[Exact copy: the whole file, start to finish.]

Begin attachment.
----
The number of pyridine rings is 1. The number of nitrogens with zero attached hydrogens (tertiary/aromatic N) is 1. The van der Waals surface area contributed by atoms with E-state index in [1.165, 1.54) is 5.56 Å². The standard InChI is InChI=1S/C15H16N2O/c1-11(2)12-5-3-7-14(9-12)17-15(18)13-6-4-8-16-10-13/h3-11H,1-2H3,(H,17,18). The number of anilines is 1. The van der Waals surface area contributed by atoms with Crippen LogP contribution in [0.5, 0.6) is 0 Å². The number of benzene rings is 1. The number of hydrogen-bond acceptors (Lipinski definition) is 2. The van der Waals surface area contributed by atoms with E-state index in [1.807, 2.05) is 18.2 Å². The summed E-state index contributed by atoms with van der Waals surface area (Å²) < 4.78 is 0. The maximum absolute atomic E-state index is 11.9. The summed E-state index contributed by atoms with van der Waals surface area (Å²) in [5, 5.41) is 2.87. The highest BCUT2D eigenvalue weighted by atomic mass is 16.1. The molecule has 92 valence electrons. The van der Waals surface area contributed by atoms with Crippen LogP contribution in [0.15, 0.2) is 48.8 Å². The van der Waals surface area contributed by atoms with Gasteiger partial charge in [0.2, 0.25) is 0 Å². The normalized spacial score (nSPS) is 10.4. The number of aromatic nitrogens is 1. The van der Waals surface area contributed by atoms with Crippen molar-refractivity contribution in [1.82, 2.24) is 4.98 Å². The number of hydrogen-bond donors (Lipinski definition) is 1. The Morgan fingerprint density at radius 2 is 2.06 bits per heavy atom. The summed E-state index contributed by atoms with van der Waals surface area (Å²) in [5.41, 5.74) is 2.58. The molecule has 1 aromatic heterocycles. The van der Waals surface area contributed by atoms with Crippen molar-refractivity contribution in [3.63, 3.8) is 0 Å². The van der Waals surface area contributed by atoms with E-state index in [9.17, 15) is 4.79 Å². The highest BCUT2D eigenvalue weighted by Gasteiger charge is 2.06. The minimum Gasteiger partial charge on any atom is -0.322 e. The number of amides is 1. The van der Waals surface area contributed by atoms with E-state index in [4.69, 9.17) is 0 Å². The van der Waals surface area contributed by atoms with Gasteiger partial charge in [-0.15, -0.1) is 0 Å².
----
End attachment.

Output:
The number of pyridine rings is 1. The number of nitrogens with zero attached hydrogens (tertiary/aromatic N) is 1. The van der Waals surface area contributed by atoms with E-state index in [1.165, 1.54) is 5.56 Å². The standard InChI is InChI=1S/C15H16N2O/c1-11(2)12-5-3-7-14(9-12)17-15(18)13-6-4-8-16-10-13/h3-11H,1-2H3,(H,17,18). The number of anilines is 1. The van der Waals surface area contributed by atoms with Crippen LogP contribution in [0.5, 0.6) is 0 Å². The number of benzene rings is 1. The number of hydrogen-bond acceptors (Lipinski definition) is 2. The van der Waals surface area contributed by atoms with E-state index in [1.807, 2.05) is 18.2 Å². The summed E-state index contributed by atoms with van der Waals surface area (Å²) < 4.78 is 0. The maximum absolute atomic E-state index is 11.9. The summed E-state index contributed by atoms with van der Waals surface area (Å²) in [5, 5.41) is 2.87. The highest BCUT2D eigenvalue weighted by atomic mass is 16.1. The molecule has 92 valence electrons. The van der Waals surface area contributed by atoms with Crippen LogP contribution in [0.15, 0.2) is 48.8 Å². The van der Waals surface area contributed by atoms with Gasteiger partial charge in [0.2, 0.25) is 0 Å². The normalized spacial score (nSPS) is 10.4. The number of aromatic nitrogens is 1. The van der Waals surface area contributed by atoms with Crippen molar-refractivity contribution in [1.82, 2.24) is 4.98 Å². The number of hydrogen-bond donors (Lipinski definition) is 1. The Morgan fingerprint density at radius 2 is 2.06 bits per heavy atom. The summed E-state index contributed by atoms with van der Waals surface area (Å²) in [5.41, 5.74) is 2.58. The molecule has 1 aromatic heterocycles. The van der Waals surface area contributed by atoms with Crippen molar-refractivity contribution in [3.63, 3.8) is 0 Å². The van der Waals surface area contributed by atoms with E-state index in [9.17, 15) is 4.79 Å². The highest BCUT2D eigenvalue weighted by Gasteiger charge is 2.06. The minimum Gasteiger partial charge on any atom is -0.322 e. The number of amides is 1. The van der Waals surface area contributed by atoms with E-state index in [4.69, 9.17) is 0 Å². The van der Waals surface area contributed by atoms with Gasteiger partial charge in [-0.15, -0.1) is 0 Å².